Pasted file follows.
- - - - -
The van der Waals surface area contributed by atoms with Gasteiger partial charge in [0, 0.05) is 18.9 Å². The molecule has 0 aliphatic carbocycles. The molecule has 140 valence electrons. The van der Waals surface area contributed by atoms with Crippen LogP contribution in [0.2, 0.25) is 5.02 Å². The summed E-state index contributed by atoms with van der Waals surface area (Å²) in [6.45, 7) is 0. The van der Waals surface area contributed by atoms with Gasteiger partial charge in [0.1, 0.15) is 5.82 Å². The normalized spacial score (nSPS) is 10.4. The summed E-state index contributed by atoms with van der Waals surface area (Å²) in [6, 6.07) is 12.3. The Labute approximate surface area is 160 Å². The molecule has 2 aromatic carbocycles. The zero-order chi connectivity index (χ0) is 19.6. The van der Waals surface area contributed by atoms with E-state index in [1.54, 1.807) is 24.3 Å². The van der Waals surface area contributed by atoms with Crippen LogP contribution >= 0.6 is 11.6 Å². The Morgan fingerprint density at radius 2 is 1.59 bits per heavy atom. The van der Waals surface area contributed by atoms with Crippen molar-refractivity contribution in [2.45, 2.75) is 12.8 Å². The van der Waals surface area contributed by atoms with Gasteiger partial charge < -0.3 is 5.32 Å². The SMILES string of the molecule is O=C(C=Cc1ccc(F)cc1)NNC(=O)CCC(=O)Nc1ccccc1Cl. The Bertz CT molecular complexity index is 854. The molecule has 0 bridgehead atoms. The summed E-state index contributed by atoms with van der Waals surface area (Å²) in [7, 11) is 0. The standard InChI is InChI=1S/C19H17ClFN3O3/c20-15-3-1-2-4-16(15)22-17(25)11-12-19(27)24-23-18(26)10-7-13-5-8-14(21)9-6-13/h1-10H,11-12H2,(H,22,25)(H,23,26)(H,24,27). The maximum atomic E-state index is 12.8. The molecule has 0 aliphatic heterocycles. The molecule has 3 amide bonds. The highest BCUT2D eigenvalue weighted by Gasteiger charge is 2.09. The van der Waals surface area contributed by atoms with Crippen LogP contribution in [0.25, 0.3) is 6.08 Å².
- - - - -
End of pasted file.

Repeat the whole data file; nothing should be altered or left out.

The van der Waals surface area contributed by atoms with Gasteiger partial charge in [0, 0.05) is 18.9 Å². The molecule has 0 aliphatic carbocycles. The molecule has 140 valence electrons. The van der Waals surface area contributed by atoms with Crippen LogP contribution in [0.2, 0.25) is 5.02 Å². The summed E-state index contributed by atoms with van der Waals surface area (Å²) in [6.45, 7) is 0. The van der Waals surface area contributed by atoms with Gasteiger partial charge in [0.1, 0.15) is 5.82 Å². The normalized spacial score (nSPS) is 10.4. The summed E-state index contributed by atoms with van der Waals surface area (Å²) in [6, 6.07) is 12.3. The Labute approximate surface area is 160 Å². The molecule has 2 aromatic carbocycles. The zero-order chi connectivity index (χ0) is 19.6. The van der Waals surface area contributed by atoms with E-state index in [1.54, 1.807) is 24.3 Å². The van der Waals surface area contributed by atoms with Crippen LogP contribution >= 0.6 is 11.6 Å². The Morgan fingerprint density at radius 2 is 1.59 bits per heavy atom. The van der Waals surface area contributed by atoms with Crippen molar-refractivity contribution in [2.45, 2.75) is 12.8 Å². The van der Waals surface area contributed by atoms with Gasteiger partial charge < -0.3 is 5.32 Å². The SMILES string of the molecule is O=C(C=Cc1ccc(F)cc1)NNC(=O)CCC(=O)Nc1ccccc1Cl. The Bertz CT molecular complexity index is 854. The molecule has 0 bridgehead atoms. The summed E-state index contributed by atoms with van der Waals surface area (Å²) in [7, 11) is 0. The standard InChI is InChI=1S/C19H17ClFN3O3/c20-15-3-1-2-4-16(15)22-17(25)11-12-19(27)24-23-18(26)10-7-13-5-8-14(21)9-6-13/h1-10H,11-12H2,(H,22,25)(H,23,26)(H,24,27). The maximum atomic E-state index is 12.8. The molecule has 0 aliphatic heterocycles. The molecule has 3 amide bonds. The highest BCUT2D eigenvalue weighted by Gasteiger charge is 2.09. The van der Waals surface area contributed by atoms with Crippen LogP contribution in [0.25, 0.3) is 6.08 Å².